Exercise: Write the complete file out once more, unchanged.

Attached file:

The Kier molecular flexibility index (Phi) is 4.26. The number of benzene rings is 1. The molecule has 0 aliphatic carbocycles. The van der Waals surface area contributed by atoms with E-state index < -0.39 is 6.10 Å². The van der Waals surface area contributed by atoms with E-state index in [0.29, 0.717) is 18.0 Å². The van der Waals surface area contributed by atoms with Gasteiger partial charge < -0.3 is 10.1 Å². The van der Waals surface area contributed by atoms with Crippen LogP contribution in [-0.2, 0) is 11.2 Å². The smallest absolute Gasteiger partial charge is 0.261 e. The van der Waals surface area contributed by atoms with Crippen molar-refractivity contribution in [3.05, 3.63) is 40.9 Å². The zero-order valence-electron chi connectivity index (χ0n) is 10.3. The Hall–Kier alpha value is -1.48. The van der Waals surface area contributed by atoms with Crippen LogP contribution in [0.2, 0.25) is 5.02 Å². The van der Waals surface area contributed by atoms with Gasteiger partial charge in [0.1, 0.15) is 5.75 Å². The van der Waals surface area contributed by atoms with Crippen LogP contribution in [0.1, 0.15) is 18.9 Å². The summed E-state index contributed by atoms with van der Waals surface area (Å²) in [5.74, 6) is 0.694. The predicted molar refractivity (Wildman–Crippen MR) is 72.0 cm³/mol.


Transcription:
The Kier molecular flexibility index (Phi) is 4.26. The number of benzene rings is 1. The molecule has 0 aliphatic carbocycles. The van der Waals surface area contributed by atoms with E-state index < -0.39 is 6.10 Å². The van der Waals surface area contributed by atoms with E-state index in [0.29, 0.717) is 18.0 Å². The van der Waals surface area contributed by atoms with Gasteiger partial charge < -0.3 is 10.1 Å². The van der Waals surface area contributed by atoms with Crippen LogP contribution in [-0.2, 0) is 11.2 Å². The smallest absolute Gasteiger partial charge is 0.261 e. The van der Waals surface area contributed by atoms with Crippen molar-refractivity contribution in [3.05, 3.63) is 40.9 Å². The zero-order valence-electron chi connectivity index (χ0n) is 10.3. The Hall–Kier alpha value is -1.48. The van der Waals surface area contributed by atoms with Crippen LogP contribution in [0.2, 0.25) is 5.02 Å². The van der Waals surface area contributed by atoms with Gasteiger partial charge in [0.1, 0.15) is 5.75 Å². The van der Waals surface area contributed by atoms with Crippen LogP contribution in [0.1, 0.15) is 18.9 Å². The summed E-state index contributed by atoms with van der Waals surface area (Å²) in [5.74, 6) is 0.694. The predicted molar refractivity (Wildman–Crippen MR) is 72.0 cm³/mol.